Audi TT Coupe

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Audi TT coupe Car Review | 8 June 2006

Driven June 2006

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All the visual clues were right. So were the hints we'd gathered from the technical description. The new Audi TT is indeed much more of a sports car then the old one.

For a start, it's pretty quick. There are two versions, one using Audi's 200bhp 2.0 Turbo FSi engine - the one that's most famous from the Golf GTI.

Compared with the old TT's peaky boost, this engine has a far more even spread of power delivery, kicking up big urge whenever you press the throttle. It's also smooth and keen to rev, and comes with a bonus big-bore exhaust burble (not too loud, you understand, but just a gentle emphasis).

With this much muscle behind the front driveshafts, you find a fair bit of wheelspin out of tight bends, and when it's wet. If your daily drive contains lots of wet roundabouts, go for the quattro version.

But it's not that simple. You can't get the quattro all-wheel-drive system with the 2.0 engine. You have to trade up to the 3.2-litre V6. Oddly, despite the extra power (250bhp plays 200), the 3.2 feels barely any quicker. That's because of the extra weight of the two extra cylinders and the rear half of the drive system.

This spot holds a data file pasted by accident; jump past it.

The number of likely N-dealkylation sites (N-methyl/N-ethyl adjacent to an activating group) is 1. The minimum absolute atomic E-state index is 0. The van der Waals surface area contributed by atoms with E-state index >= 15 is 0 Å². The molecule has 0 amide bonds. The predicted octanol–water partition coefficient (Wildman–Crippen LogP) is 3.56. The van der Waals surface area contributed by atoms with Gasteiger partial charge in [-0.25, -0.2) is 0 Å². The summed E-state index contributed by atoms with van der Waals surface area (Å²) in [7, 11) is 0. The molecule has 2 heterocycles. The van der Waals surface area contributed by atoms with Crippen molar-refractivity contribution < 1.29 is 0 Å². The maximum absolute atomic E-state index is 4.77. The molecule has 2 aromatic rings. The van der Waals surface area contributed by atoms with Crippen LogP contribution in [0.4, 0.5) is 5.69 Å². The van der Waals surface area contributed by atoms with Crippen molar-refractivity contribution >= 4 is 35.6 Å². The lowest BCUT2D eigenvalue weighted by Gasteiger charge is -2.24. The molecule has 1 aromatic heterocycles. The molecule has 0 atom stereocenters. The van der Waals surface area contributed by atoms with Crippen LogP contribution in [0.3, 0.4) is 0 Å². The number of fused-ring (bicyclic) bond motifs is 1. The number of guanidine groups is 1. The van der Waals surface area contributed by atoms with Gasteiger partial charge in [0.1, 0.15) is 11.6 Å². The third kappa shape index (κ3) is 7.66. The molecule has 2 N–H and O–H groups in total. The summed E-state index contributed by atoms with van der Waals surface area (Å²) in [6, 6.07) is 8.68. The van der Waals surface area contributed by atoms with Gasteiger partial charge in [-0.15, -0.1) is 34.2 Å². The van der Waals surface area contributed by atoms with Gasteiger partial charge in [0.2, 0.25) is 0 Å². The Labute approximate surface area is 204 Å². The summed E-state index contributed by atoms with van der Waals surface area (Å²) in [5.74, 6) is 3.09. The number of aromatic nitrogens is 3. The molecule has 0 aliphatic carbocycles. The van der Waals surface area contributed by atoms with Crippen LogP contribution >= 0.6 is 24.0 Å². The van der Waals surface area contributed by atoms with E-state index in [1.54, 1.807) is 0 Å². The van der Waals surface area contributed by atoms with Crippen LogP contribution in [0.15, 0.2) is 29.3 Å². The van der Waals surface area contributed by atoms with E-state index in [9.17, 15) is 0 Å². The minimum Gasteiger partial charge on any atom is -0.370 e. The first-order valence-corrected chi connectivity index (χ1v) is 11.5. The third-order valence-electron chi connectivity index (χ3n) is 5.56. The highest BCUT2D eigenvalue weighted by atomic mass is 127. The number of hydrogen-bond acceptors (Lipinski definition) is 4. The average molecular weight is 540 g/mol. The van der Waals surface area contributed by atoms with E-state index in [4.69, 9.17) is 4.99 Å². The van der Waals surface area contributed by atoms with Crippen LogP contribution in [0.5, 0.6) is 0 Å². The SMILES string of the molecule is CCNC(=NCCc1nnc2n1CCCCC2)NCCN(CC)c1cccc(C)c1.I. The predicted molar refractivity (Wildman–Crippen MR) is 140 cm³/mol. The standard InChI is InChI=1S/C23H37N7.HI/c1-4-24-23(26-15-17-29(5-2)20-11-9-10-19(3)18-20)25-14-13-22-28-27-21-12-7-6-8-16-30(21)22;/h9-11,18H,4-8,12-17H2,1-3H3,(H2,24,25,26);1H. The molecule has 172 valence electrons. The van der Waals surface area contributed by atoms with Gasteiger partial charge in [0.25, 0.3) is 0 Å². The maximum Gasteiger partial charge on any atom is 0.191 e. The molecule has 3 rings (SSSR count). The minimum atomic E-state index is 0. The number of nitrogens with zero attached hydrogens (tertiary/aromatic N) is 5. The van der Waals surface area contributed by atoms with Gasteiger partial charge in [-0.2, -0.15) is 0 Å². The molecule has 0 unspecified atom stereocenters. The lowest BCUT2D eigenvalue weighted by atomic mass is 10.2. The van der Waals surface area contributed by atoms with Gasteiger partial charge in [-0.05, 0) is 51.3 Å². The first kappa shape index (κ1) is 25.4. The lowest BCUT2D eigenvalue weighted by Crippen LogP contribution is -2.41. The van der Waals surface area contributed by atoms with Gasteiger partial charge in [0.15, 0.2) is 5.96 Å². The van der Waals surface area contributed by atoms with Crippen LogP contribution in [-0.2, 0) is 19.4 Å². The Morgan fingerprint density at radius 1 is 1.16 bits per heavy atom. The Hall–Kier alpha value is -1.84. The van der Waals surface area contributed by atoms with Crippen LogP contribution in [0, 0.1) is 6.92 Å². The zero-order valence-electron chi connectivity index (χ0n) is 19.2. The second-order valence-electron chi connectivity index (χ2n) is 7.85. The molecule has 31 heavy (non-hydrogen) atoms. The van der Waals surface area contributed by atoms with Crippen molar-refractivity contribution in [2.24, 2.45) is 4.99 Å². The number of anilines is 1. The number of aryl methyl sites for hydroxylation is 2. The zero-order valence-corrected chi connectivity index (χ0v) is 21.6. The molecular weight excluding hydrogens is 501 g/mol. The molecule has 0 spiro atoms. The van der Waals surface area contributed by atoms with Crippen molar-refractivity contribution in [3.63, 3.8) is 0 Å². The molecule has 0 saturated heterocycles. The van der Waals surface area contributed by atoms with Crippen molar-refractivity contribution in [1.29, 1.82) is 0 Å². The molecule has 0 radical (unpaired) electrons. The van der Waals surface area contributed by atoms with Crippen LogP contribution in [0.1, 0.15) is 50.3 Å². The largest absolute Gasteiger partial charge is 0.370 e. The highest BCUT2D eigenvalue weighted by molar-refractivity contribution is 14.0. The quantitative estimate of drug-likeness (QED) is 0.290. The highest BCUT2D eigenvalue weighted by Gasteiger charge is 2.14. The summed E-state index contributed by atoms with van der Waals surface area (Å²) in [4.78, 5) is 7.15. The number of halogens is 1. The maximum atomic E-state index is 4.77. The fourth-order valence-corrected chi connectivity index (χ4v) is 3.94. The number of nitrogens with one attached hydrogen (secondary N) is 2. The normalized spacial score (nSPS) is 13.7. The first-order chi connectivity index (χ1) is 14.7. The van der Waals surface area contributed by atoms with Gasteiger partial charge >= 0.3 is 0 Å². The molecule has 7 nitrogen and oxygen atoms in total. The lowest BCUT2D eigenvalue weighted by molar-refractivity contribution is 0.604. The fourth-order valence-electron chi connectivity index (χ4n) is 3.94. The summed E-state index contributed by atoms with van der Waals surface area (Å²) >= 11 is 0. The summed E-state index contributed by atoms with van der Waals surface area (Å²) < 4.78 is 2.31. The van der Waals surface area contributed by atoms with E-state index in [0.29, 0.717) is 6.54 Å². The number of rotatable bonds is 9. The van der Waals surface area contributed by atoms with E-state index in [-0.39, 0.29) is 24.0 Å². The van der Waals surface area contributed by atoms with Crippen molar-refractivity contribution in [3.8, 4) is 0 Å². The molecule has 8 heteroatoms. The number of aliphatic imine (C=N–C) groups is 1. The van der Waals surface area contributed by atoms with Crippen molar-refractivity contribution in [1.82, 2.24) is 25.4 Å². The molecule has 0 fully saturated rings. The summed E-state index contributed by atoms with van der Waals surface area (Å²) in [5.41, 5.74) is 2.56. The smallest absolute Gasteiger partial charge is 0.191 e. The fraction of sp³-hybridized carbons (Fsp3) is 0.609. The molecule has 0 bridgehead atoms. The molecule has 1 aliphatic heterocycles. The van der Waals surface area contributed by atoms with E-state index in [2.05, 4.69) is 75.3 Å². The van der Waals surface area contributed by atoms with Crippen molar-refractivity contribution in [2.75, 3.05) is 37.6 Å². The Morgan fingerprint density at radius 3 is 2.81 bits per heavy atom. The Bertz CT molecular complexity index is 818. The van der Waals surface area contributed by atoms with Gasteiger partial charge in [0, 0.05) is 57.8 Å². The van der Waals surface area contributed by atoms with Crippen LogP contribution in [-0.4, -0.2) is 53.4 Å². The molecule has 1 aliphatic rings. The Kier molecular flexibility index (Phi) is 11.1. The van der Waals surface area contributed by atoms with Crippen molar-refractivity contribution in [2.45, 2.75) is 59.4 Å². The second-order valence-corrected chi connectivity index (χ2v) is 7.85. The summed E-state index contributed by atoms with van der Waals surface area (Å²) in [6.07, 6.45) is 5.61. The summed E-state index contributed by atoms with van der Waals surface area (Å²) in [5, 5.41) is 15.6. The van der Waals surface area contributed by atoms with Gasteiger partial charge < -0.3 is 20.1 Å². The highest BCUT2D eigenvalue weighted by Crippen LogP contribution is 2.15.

So the quattro is notably quicker out of tight corners because of its extra traction, but otherwise the 2.0 will keep up, and the little bro' also feels more agile through S-bends. Of course, the V6 has a sweeter engine sound, but not a truly classic one.

So most of the time I'd find it hard justifying the extra price. The 3.2 is £29,285, the 2.0 £24,625.

The new car is wider, its weight is better distributed and it's got a more sophisticated suspension. And sure enough, the handling is far better than the old car. It corners flatter, there's much more urgency and accuracy in the steering, it copes with bumps better, and overall it's extremely trustworthy and capable.

Two things separate it from greatness: the steering hasn't quite enough feel, and mid-corner throttle adjustments don't have much effect, especially in the quattro. You get very slight understeer, or slight understeer, and that's yer lot.

Despite the better handling, the ride is also improved, especially with the optional magnetic-fluid adaptive damping system. You could easily do long journeys with this car: there's very little wind noise - although the optional 19s kick up a lot of tyre roar.

And the secure handling, stability and general feeling of taut, solid trustworthiness make it a great companion on a dark, wet night.

I drove it in snow, fog, driving rain and dry sunshine, all in an afternoon. Up some of Europe's highest mountain roads, down on a no-limit Autobahn, through cobbled towns. It never once felt out of its depth.

Paul Horrell
Consultant Editor, Top Gear magazine

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